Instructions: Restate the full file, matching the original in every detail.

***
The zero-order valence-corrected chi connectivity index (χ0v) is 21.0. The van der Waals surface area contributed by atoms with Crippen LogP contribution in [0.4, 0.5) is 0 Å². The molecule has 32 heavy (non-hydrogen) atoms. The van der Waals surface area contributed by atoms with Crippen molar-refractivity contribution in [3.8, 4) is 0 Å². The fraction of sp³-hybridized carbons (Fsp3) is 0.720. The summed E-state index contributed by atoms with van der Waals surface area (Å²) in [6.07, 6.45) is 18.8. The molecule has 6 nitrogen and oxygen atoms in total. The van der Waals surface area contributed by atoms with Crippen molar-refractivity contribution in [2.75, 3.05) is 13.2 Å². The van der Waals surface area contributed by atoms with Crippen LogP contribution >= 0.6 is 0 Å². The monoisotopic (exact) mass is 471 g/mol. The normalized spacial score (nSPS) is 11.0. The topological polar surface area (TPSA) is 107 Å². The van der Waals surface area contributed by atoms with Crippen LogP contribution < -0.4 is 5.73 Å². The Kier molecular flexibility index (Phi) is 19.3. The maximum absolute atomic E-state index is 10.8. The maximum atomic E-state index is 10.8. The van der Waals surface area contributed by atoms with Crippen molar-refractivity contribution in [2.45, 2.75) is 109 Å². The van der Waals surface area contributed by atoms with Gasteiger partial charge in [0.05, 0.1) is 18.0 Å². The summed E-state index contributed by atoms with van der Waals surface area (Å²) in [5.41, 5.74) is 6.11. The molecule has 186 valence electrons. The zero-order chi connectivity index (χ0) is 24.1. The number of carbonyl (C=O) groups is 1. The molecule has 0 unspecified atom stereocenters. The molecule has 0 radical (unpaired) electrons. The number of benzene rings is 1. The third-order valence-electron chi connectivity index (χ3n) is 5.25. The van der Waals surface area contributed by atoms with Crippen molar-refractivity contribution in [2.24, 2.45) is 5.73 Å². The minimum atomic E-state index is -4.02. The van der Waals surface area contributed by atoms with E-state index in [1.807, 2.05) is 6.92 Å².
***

The zero-order valence-corrected chi connectivity index (χ0v) is 21.0. The van der Waals surface area contributed by atoms with Crippen LogP contribution in [0.4, 0.5) is 0 Å². The molecule has 32 heavy (non-hydrogen) atoms. The van der Waals surface area contributed by atoms with Crippen molar-refractivity contribution in [3.8, 4) is 0 Å². The fraction of sp³-hybridized carbons (Fsp3) is 0.720. The summed E-state index contributed by atoms with van der Waals surface area (Å²) in [6.07, 6.45) is 18.8. The molecule has 6 nitrogen and oxygen atoms in total. The van der Waals surface area contributed by atoms with Crippen molar-refractivity contribution in [2.75, 3.05) is 13.2 Å². The van der Waals surface area contributed by atoms with Crippen LogP contribution >= 0.6 is 0 Å². The monoisotopic (exact) mass is 471 g/mol. The normalized spacial score (nSPS) is 11.0. The topological polar surface area (TPSA) is 107 Å². The van der Waals surface area contributed by atoms with Crippen LogP contribution < -0.4 is 5.73 Å². The Kier molecular flexibility index (Phi) is 19.3. The maximum absolute atomic E-state index is 10.8. The maximum atomic E-state index is 10.8. The van der Waals surface area contributed by atoms with Crippen molar-refractivity contribution in [2.45, 2.75) is 109 Å². The van der Waals surface area contributed by atoms with Gasteiger partial charge in [0.05, 0.1) is 18.0 Å². The summed E-state index contributed by atoms with van der Waals surface area (Å²) in [5.41, 5.74) is 6.11. The molecule has 186 valence electrons. The zero-order chi connectivity index (χ0) is 24.1. The number of carbonyl (C=O) groups is 1. The molecule has 0 unspecified atom stereocenters. The molecule has 0 radical (unpaired) electrons. The number of benzene rings is 1. The third-order valence-electron chi connectivity index (χ3n) is 5.25. The van der Waals surface area contributed by atoms with Crippen molar-refractivity contribution in [2.24, 2.45) is 5.73 Å². The minimum atomic E-state index is -4.02. The van der Waals surface area contributed by atoms with E-state index in [1.807, 2.05) is 6.92 Å².